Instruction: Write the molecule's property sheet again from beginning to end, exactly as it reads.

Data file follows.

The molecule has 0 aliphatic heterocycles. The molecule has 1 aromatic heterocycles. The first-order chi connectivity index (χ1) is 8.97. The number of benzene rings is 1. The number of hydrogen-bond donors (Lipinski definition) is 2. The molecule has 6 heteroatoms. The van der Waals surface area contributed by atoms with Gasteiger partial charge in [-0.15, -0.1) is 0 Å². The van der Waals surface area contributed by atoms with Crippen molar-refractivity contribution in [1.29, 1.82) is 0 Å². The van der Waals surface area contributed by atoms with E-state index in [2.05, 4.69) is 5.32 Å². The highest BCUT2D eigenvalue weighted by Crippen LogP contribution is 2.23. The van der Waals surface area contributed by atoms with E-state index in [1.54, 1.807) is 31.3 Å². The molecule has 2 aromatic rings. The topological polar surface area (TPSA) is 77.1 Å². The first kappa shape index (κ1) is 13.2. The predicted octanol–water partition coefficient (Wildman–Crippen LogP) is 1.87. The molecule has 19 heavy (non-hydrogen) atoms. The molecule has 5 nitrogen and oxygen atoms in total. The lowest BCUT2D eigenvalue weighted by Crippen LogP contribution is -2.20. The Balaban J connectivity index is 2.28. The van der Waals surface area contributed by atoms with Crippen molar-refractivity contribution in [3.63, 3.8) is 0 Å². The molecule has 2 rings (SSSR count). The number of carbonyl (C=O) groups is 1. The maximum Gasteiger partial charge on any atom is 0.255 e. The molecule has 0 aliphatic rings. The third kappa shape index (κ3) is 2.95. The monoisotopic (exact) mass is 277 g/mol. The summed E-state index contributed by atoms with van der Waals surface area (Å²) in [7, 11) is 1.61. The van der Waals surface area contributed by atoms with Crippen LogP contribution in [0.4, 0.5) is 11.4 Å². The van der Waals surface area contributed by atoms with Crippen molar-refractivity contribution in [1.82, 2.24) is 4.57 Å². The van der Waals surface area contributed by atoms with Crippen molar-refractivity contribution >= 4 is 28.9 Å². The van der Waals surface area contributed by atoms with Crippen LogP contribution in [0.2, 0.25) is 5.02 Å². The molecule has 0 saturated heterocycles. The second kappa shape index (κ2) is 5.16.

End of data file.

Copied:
The molecule has 0 aliphatic heterocycles. The molecule has 1 aromatic heterocycles. The first-order chi connectivity index (χ1) is 8.97. The number of benzene rings is 1. The number of hydrogen-bond donors (Lipinski definition) is 2. The molecule has 6 heteroatoms. The van der Waals surface area contributed by atoms with Gasteiger partial charge in [-0.15, -0.1) is 0 Å². The van der Waals surface area contributed by atoms with Crippen molar-refractivity contribution in [1.29, 1.82) is 0 Å². The van der Waals surface area contributed by atoms with E-state index in [2.05, 4.69) is 5.32 Å². The highest BCUT2D eigenvalue weighted by Crippen LogP contribution is 2.23. The van der Waals surface area contributed by atoms with E-state index in [1.54, 1.807) is 31.3 Å². The molecule has 2 aromatic rings. The topological polar surface area (TPSA) is 77.1 Å². The first kappa shape index (κ1) is 13.2. The predicted octanol–water partition coefficient (Wildman–Crippen LogP) is 1.87. The molecule has 19 heavy (non-hydrogen) atoms. The molecule has 5 nitrogen and oxygen atoms in total. The lowest BCUT2D eigenvalue weighted by Crippen LogP contribution is -2.20. The Balaban J connectivity index is 2.28. The van der Waals surface area contributed by atoms with Crippen molar-refractivity contribution in [3.63, 3.8) is 0 Å². The molecule has 2 rings (SSSR count). The number of carbonyl (C=O) groups is 1. The maximum Gasteiger partial charge on any atom is 0.255 e. The molecule has 0 aliphatic rings. The third kappa shape index (κ3) is 2.95. The monoisotopic (exact) mass is 277 g/mol. The summed E-state index contributed by atoms with van der Waals surface area (Å²) in [7, 11) is 1.61. The van der Waals surface area contributed by atoms with Crippen LogP contribution in [0.4, 0.5) is 11.4 Å². The van der Waals surface area contributed by atoms with Crippen molar-refractivity contribution in [1.82, 2.24) is 4.57 Å². The van der Waals surface area contributed by atoms with Crippen molar-refractivity contribution >= 4 is 28.9 Å². The van der Waals surface area contributed by atoms with Crippen LogP contribution in [0.2, 0.25) is 5.02 Å². The molecule has 0 saturated heterocycles. The second kappa shape index (κ2) is 5.16.